The Apple rumor and speculation craze is going crazy right now in anticipation of the company's impending WWDC announcements, an expected iPhone update, the release of iPhone 3.0 software, and more rumors coming out of Apple's Taiwanese manufacturing facilities than you can shake a stick at.
Earlier this week, John Martellaro, my colleague at The Mac Observer and one of the most gifted analysts in the Mac ecosystem, made the case that Apple will release a bona fide Mac netbook. A lot of folks agree (others disagree), but I thought I'd make a counter-argument.
Here goes: Poppycock! Balderdash!
OK, maybe I should add some substance to my counterargument.
I've already written about how Tim Cook has laid out exactly what Apple will be doing to address the Netbook market, but I think Mr. Martellaro raised some really interesting points that invite further discussion.
The real heart of the issue of how Apple will address the growing market for netbooks, from my perspective, is not the existing market itself, but rather the need that the existing netbook market is filling that holds the key to understanding Apple's intent. Apple execs have continually slammed current netbook efforts as being "junky" and cheap, while at the same time acknowledging that users want something very small and portable.
So let's look at that need: As near as I can tell, there are two driving factors for the netbook market, price and tinyness. There is zero doubt that the economic crisis that manifested in 2008 has added to the demand for inexpensive devices, but I think the market for ultra-portable, mostly-functioning computers would have arrived sooner or later, with or without an economic crisis.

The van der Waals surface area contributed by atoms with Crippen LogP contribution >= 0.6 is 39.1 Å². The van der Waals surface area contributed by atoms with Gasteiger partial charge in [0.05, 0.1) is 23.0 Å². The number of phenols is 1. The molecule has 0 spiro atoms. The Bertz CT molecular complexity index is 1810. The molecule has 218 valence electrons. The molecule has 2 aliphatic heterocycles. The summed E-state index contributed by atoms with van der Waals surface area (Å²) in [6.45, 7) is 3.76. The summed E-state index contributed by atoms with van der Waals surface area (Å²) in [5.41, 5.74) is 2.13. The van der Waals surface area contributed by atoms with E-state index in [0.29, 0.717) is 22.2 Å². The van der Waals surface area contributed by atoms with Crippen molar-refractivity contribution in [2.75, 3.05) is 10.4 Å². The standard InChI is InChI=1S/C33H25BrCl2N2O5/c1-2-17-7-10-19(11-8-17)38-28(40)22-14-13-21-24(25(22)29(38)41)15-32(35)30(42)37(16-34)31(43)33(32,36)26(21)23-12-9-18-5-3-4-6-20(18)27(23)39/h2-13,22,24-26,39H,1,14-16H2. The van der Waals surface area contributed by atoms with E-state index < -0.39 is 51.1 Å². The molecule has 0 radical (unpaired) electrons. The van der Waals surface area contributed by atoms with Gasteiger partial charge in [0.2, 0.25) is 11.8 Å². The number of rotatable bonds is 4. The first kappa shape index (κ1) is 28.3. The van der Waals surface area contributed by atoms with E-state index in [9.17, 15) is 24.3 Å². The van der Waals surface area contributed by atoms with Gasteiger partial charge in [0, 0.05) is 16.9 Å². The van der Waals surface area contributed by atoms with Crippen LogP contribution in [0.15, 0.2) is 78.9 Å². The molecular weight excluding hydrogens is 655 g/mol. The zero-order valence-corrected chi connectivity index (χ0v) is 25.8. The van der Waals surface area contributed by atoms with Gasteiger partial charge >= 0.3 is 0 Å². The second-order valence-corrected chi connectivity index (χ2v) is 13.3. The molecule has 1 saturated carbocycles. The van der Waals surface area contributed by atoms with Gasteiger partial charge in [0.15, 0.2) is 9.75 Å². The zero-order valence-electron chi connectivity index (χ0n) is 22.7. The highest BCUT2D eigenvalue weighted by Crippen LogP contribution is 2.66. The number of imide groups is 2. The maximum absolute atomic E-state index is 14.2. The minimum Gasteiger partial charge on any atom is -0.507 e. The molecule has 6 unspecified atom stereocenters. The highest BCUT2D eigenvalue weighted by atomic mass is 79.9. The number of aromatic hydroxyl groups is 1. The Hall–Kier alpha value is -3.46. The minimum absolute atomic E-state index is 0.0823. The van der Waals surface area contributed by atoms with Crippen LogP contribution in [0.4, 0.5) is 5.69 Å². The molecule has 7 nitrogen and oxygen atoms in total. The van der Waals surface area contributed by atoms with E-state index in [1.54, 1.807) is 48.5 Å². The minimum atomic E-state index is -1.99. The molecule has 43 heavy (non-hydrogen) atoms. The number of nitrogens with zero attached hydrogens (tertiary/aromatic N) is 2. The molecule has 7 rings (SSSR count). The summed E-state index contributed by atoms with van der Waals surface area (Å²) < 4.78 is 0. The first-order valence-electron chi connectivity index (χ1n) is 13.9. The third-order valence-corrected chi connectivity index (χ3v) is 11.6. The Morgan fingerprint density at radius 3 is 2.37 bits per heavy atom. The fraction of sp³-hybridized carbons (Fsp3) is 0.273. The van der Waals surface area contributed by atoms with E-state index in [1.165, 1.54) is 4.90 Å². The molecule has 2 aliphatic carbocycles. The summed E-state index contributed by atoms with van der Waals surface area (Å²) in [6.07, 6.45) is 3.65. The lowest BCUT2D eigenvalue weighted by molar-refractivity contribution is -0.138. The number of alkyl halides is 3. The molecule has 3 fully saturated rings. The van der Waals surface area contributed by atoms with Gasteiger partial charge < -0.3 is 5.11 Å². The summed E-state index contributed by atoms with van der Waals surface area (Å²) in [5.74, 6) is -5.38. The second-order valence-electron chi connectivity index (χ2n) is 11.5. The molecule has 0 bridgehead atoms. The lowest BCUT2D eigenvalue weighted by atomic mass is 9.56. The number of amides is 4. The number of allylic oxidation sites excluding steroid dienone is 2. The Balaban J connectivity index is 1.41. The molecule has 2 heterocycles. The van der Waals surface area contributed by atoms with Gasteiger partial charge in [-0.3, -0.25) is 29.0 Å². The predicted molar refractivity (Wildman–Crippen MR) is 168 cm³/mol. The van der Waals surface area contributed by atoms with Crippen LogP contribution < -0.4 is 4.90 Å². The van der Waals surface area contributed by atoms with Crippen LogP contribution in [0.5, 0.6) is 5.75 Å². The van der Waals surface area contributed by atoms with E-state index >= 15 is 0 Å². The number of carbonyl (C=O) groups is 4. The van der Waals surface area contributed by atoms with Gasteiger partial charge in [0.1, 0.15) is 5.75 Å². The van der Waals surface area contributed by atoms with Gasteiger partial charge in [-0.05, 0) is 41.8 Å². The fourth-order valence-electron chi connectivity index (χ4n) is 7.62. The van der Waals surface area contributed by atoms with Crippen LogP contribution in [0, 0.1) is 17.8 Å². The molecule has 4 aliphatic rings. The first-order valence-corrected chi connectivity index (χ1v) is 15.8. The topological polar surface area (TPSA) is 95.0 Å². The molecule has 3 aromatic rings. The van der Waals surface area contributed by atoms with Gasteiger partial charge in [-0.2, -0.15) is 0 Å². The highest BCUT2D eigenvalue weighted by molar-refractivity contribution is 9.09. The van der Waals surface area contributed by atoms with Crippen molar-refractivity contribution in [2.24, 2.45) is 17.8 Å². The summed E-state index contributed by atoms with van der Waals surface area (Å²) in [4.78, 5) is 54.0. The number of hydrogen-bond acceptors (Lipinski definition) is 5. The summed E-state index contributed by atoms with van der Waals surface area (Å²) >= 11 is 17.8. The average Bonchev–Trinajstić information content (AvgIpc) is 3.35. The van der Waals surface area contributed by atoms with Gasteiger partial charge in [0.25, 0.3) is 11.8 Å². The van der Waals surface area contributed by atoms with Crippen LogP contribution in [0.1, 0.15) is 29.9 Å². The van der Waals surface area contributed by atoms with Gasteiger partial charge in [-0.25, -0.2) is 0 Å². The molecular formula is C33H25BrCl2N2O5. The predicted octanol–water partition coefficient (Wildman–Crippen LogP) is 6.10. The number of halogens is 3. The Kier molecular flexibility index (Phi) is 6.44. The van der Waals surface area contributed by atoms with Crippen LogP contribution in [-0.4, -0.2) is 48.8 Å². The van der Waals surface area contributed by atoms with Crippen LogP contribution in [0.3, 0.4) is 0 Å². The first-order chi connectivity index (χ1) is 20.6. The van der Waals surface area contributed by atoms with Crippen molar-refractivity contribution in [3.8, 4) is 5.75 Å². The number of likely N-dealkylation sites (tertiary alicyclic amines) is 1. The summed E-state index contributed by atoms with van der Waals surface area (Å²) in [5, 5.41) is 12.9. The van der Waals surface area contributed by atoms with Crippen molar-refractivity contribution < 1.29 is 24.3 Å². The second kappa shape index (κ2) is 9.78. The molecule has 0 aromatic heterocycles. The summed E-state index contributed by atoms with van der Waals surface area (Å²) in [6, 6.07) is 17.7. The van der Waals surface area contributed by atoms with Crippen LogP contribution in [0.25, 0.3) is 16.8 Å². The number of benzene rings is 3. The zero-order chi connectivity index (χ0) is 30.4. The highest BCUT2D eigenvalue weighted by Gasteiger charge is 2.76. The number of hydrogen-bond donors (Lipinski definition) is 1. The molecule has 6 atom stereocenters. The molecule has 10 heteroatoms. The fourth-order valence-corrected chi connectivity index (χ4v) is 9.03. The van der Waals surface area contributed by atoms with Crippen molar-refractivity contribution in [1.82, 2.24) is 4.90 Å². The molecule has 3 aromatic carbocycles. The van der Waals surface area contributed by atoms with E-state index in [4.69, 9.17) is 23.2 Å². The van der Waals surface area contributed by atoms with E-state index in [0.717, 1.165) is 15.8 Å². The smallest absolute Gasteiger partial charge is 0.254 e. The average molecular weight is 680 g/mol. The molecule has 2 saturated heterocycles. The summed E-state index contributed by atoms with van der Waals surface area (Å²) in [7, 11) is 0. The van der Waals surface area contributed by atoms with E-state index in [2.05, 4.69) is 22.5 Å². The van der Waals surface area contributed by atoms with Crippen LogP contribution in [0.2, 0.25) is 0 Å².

The problem, in terms of the Mac market, is that Apple doesn't do cheap well (in 2008 Steve Jobs noted that his company hadn't yet been able to figure out how to make a cheap computer that wasn't a piece of junk). Even if you throw in Apple's part-saving unibody case manufacturing process into the mix, you still can't get "cheap" without being underpowered, or bulky, or by using inferior parts.
For instance, the quality of Apple's keyboards isn't something you can do cheap, and Apple would be sacrificing some of its status as a premium brand if if compromised on that, or on the display quality, or on the case materials, or the quality of the hinges holding the lid on a netbook, or the cooling system...
Indeed, no company can make a cheap netbook without it being just that, cheap. Right now, Apple derives enormous amounts of marketing and perception power by being a premium brand, and putting something out to compete with the crappy netbooks that are out there is not worth the tradeoff required for such a move.
Even worse, if Apple could make a quality cheap netbook, it is my belief that such a device would cannibalize MacBook sales (John Martellaro disagrees), and that sort of marginalization of the product line and reduction of ASP (average selling price) would not benefit Apple's bottom line.